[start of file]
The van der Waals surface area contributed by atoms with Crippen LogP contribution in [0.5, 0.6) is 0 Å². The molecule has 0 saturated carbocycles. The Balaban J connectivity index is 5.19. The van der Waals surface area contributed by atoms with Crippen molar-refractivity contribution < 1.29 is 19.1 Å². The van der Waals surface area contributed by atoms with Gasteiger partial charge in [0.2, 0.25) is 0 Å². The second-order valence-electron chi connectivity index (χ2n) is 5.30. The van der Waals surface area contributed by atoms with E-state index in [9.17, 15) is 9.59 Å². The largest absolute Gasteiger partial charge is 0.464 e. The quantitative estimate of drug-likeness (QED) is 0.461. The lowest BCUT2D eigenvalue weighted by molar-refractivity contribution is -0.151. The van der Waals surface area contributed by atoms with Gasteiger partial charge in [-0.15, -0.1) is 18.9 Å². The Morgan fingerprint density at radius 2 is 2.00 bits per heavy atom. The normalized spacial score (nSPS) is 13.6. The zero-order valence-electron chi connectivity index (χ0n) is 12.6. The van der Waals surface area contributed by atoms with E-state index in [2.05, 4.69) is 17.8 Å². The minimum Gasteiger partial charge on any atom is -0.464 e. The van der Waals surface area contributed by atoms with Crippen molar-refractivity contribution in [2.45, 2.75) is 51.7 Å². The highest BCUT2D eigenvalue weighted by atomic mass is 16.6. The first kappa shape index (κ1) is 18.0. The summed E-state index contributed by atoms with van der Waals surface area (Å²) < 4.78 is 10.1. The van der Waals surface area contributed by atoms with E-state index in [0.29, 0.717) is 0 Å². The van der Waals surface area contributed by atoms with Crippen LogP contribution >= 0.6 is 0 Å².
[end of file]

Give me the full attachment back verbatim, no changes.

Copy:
The van der Waals surface area contributed by atoms with Crippen LogP contribution in [0.5, 0.6) is 0 Å². The molecule has 0 saturated carbocycles. The Balaban J connectivity index is 5.19. The van der Waals surface area contributed by atoms with Crippen molar-refractivity contribution < 1.29 is 19.1 Å². The van der Waals surface area contributed by atoms with Gasteiger partial charge in [0.2, 0.25) is 0 Å². The second-order valence-electron chi connectivity index (χ2n) is 5.30. The van der Waals surface area contributed by atoms with E-state index in [9.17, 15) is 9.59 Å². The largest absolute Gasteiger partial charge is 0.464 e. The quantitative estimate of drug-likeness (QED) is 0.461. The lowest BCUT2D eigenvalue weighted by molar-refractivity contribution is -0.151. The van der Waals surface area contributed by atoms with Gasteiger partial charge in [-0.15, -0.1) is 18.9 Å². The Morgan fingerprint density at radius 2 is 2.00 bits per heavy atom. The normalized spacial score (nSPS) is 13.6. The zero-order valence-electron chi connectivity index (χ0n) is 12.6. The van der Waals surface area contributed by atoms with E-state index in [2.05, 4.69) is 17.8 Å². The minimum Gasteiger partial charge on any atom is -0.464 e. The van der Waals surface area contributed by atoms with Crippen molar-refractivity contribution in [2.45, 2.75) is 51.7 Å². The highest BCUT2D eigenvalue weighted by atomic mass is 16.6. The first kappa shape index (κ1) is 18.0. The summed E-state index contributed by atoms with van der Waals surface area (Å²) < 4.78 is 10.1. The van der Waals surface area contributed by atoms with E-state index in [0.29, 0.717) is 0 Å². The van der Waals surface area contributed by atoms with Crippen LogP contribution >= 0.6 is 0 Å².